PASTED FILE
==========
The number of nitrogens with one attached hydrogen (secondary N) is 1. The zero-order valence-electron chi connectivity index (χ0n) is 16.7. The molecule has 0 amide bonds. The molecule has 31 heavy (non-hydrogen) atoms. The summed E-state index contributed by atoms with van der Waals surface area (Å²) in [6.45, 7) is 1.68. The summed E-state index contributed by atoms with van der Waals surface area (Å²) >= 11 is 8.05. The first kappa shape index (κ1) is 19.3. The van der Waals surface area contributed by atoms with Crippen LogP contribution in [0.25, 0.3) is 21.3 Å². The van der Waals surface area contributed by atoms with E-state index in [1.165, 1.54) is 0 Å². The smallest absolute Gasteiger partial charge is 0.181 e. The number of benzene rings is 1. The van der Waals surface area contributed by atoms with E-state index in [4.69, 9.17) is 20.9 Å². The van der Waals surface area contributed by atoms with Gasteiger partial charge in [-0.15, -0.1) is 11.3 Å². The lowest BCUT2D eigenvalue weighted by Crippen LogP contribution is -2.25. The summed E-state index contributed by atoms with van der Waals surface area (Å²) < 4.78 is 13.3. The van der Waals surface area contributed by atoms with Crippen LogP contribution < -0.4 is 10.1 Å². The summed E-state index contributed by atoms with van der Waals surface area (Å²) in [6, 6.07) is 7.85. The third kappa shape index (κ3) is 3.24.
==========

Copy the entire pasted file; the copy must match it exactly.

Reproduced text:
The number of nitrogens with one attached hydrogen (secondary N) is 1. The zero-order valence-electron chi connectivity index (χ0n) is 16.7. The molecule has 0 amide bonds. The molecule has 31 heavy (non-hydrogen) atoms. The summed E-state index contributed by atoms with van der Waals surface area (Å²) in [6.45, 7) is 1.68. The summed E-state index contributed by atoms with van der Waals surface area (Å²) >= 11 is 8.05. The first kappa shape index (κ1) is 19.3. The van der Waals surface area contributed by atoms with Crippen LogP contribution in [0.25, 0.3) is 21.3 Å². The van der Waals surface area contributed by atoms with E-state index in [1.165, 1.54) is 0 Å². The smallest absolute Gasteiger partial charge is 0.181 e. The number of benzene rings is 1. The van der Waals surface area contributed by atoms with E-state index in [4.69, 9.17) is 20.9 Å². The van der Waals surface area contributed by atoms with Gasteiger partial charge in [-0.15, -0.1) is 11.3 Å². The lowest BCUT2D eigenvalue weighted by Crippen LogP contribution is -2.25. The summed E-state index contributed by atoms with van der Waals surface area (Å²) < 4.78 is 13.3. The van der Waals surface area contributed by atoms with Crippen LogP contribution < -0.4 is 10.1 Å². The summed E-state index contributed by atoms with van der Waals surface area (Å²) in [6, 6.07) is 7.85. The third kappa shape index (κ3) is 3.24.